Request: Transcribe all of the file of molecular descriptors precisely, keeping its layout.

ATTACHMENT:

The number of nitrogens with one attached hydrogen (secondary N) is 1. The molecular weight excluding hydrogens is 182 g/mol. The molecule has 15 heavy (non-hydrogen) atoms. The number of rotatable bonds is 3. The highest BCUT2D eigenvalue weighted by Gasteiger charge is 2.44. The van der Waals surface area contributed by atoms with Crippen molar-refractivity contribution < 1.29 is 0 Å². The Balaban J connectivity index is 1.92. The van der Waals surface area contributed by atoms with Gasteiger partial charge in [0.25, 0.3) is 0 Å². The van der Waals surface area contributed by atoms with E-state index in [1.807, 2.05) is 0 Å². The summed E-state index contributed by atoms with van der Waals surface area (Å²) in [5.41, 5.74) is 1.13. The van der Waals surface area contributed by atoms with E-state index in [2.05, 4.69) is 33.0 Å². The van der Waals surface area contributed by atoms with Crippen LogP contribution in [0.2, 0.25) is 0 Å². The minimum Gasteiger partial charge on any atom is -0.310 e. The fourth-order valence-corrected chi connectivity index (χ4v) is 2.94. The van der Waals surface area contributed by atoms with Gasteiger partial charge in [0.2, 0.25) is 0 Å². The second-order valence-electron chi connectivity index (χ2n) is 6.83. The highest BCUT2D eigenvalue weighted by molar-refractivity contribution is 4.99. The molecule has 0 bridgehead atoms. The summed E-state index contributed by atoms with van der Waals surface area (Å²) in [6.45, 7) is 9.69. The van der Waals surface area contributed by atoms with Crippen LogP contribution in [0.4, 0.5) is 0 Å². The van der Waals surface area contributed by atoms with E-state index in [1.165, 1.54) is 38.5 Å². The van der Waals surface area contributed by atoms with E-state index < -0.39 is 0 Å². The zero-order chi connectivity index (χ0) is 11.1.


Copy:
The number of nitrogens with one attached hydrogen (secondary N) is 1. The molecular weight excluding hydrogens is 182 g/mol. The molecule has 15 heavy (non-hydrogen) atoms. The number of rotatable bonds is 3. The highest BCUT2D eigenvalue weighted by Gasteiger charge is 2.44. The van der Waals surface area contributed by atoms with Crippen molar-refractivity contribution < 1.29 is 0 Å². The Balaban J connectivity index is 1.92. The van der Waals surface area contributed by atoms with Gasteiger partial charge in [0.25, 0.3) is 0 Å². The van der Waals surface area contributed by atoms with E-state index in [1.807, 2.05) is 0 Å². The summed E-state index contributed by atoms with van der Waals surface area (Å²) in [5.41, 5.74) is 1.13. The van der Waals surface area contributed by atoms with E-state index in [2.05, 4.69) is 33.0 Å². The van der Waals surface area contributed by atoms with Crippen LogP contribution in [0.2, 0.25) is 0 Å². The minimum Gasteiger partial charge on any atom is -0.310 e. The fourth-order valence-corrected chi connectivity index (χ4v) is 2.94. The van der Waals surface area contributed by atoms with Gasteiger partial charge in [0.2, 0.25) is 0 Å². The second-order valence-electron chi connectivity index (χ2n) is 6.83. The highest BCUT2D eigenvalue weighted by molar-refractivity contribution is 4.99. The molecule has 0 bridgehead atoms. The summed E-state index contributed by atoms with van der Waals surface area (Å²) in [6.45, 7) is 9.69. The van der Waals surface area contributed by atoms with Crippen LogP contribution in [0.4, 0.5) is 0 Å². The van der Waals surface area contributed by atoms with E-state index in [1.165, 1.54) is 38.5 Å². The van der Waals surface area contributed by atoms with E-state index < -0.39 is 0 Å². The zero-order chi connectivity index (χ0) is 11.1.